Background: Studies in nonpregnant, nonlactating women suggest that folate supplementation in the form of 5-methyltetrahydrofolate ([6S]-5-methylTHF) is at least as effective as folic acid in increasing blood folate indexes. No data, however, are available on the effect of supplemental [6S]-5-methylTHF on blood folate concentrations during lactation.
Objective: We assessed the relative effectiveness of [6S]-5-methylTHF, a placebo, and folic acid in maintaining blood folate indexes during lactation in a sample of healthy Canadian women consuming folic acid-fortified foods.
Design: This study was designed as a 16-wk, randomized, placebo-controlled intervention. Pregnant women (n = 72) advised to consume a folic acid-containing prenatal supplement (1000 microg/d) during pregnancy were enrolled at 36 wk gestation. After delivery, the women were randomly assigned to receive [6S]-5-methylTHF (416 microg/d, 906 nmol/d) or a placebo or were assigned to a folic acid (400 microg/d, 906 nmol/d) reference group.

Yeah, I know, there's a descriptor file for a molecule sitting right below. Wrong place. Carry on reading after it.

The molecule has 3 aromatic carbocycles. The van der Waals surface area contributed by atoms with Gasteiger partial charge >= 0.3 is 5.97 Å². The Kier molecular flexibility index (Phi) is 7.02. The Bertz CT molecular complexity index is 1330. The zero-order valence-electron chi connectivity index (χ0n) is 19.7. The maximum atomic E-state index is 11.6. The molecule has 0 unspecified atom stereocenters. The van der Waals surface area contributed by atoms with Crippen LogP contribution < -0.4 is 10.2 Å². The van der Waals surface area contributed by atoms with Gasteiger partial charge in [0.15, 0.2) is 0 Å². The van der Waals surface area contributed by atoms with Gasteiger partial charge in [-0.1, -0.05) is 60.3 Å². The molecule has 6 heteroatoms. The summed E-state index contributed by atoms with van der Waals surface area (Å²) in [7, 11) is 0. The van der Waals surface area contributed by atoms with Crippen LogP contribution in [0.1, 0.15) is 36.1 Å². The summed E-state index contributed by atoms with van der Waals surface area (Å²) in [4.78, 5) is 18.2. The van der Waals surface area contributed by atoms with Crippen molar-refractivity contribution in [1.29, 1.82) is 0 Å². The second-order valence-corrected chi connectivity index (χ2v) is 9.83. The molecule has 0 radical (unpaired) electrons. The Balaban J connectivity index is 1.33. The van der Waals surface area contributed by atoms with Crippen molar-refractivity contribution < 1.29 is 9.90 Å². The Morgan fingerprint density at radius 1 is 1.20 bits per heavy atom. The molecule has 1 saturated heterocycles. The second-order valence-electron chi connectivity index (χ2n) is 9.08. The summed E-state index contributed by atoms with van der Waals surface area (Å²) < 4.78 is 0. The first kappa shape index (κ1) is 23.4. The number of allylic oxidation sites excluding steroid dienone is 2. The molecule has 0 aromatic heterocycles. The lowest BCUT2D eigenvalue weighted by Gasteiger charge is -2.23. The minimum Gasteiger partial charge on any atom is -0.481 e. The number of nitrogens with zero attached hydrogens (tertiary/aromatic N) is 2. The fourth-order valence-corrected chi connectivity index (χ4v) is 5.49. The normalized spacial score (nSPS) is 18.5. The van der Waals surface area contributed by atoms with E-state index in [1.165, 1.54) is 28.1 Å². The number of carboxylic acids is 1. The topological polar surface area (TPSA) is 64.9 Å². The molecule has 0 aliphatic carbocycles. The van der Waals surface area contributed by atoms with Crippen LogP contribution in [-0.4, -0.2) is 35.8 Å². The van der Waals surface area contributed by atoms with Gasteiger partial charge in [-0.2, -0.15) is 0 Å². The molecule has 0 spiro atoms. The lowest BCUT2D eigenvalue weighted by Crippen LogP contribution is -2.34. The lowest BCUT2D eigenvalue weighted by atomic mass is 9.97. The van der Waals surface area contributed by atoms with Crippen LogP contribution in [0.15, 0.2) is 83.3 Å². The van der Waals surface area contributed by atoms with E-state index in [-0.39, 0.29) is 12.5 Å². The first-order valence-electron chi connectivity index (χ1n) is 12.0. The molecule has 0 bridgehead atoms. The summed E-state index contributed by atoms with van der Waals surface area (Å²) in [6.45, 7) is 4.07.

Results: At 16 wk of lactation, the mean red blood cell (RBC) folate concentration in women in the [6S]-5-methylTHF group (2178; 95% CI: 1854, 2559 nmol/L) was greater than that in the folic acid (1967; 1628, 2377 nmol/L; P < 0.05) and placebo (1390; 1198, 1613 nmol/L; P < 0.002) groups after adjustment for baseline concentrations (36 wk gestation). The distribution of folate forms in RBCs did not differ significantly between the [6S]-5-methylTHF and placebo groups. However, the folic acid group had greater amounts of 5-formylTHF (P < 0.03).
Conclusion: [6S]-5-MethylTHF appeared to be as effective as, and perhaps more effective than, folic acid in preserving RBC folate concentrations during lactation.